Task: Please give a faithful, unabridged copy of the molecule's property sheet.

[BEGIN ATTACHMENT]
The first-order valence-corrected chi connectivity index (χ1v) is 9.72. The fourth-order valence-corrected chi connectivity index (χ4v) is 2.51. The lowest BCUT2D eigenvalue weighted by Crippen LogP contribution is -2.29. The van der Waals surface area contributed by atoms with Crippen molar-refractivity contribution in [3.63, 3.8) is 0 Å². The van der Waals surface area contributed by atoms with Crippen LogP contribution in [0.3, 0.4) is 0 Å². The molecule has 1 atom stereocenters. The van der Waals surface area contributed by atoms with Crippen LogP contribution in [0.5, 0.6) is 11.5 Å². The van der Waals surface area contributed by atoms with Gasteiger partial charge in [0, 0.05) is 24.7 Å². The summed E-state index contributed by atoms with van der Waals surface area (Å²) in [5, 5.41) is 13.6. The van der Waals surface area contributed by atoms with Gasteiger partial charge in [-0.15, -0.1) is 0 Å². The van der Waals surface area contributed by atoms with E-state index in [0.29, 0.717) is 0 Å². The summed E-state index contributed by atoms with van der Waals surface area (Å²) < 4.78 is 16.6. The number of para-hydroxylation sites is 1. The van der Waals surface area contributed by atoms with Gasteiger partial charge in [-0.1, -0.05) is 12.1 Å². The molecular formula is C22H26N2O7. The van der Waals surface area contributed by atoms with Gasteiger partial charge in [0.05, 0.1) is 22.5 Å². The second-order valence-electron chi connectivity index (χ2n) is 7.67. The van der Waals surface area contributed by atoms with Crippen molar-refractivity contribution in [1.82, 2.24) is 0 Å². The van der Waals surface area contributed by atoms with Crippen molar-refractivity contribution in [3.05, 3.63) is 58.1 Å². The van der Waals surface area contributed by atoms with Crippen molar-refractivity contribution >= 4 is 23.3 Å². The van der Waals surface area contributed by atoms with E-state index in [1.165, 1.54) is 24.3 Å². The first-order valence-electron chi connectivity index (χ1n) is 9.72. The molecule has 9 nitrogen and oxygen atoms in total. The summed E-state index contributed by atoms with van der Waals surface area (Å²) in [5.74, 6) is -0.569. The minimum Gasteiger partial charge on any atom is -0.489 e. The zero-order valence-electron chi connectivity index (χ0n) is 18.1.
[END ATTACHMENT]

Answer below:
The first-order valence-corrected chi connectivity index (χ1v) is 9.72. The fourth-order valence-corrected chi connectivity index (χ4v) is 2.51. The lowest BCUT2D eigenvalue weighted by Crippen LogP contribution is -2.29. The van der Waals surface area contributed by atoms with Crippen molar-refractivity contribution in [3.63, 3.8) is 0 Å². The van der Waals surface area contributed by atoms with Crippen LogP contribution in [0.3, 0.4) is 0 Å². The molecule has 1 atom stereocenters. The van der Waals surface area contributed by atoms with Crippen LogP contribution in [0.5, 0.6) is 11.5 Å². The van der Waals surface area contributed by atoms with Gasteiger partial charge in [0, 0.05) is 24.7 Å². The summed E-state index contributed by atoms with van der Waals surface area (Å²) in [5, 5.41) is 13.6. The van der Waals surface area contributed by atoms with Gasteiger partial charge in [-0.15, -0.1) is 0 Å². The van der Waals surface area contributed by atoms with E-state index in [0.29, 0.717) is 0 Å². The summed E-state index contributed by atoms with van der Waals surface area (Å²) < 4.78 is 16.6. The number of para-hydroxylation sites is 1. The van der Waals surface area contributed by atoms with Gasteiger partial charge in [-0.1, -0.05) is 12.1 Å². The molecular formula is C22H26N2O7. The van der Waals surface area contributed by atoms with Gasteiger partial charge in [0.05, 0.1) is 22.5 Å². The second-order valence-electron chi connectivity index (χ2n) is 7.67. The van der Waals surface area contributed by atoms with Crippen molar-refractivity contribution in [1.82, 2.24) is 0 Å². The van der Waals surface area contributed by atoms with Crippen molar-refractivity contribution in [3.05, 3.63) is 58.1 Å². The van der Waals surface area contributed by atoms with Crippen molar-refractivity contribution >= 4 is 23.3 Å². The van der Waals surface area contributed by atoms with E-state index in [1.165, 1.54) is 24.3 Å². The first-order valence-electron chi connectivity index (χ1n) is 9.72. The molecule has 9 nitrogen and oxygen atoms in total. The summed E-state index contributed by atoms with van der Waals surface area (Å²) in [5.74, 6) is -0.569. The minimum Gasteiger partial charge on any atom is -0.489 e. The zero-order valence-electron chi connectivity index (χ0n) is 18.1.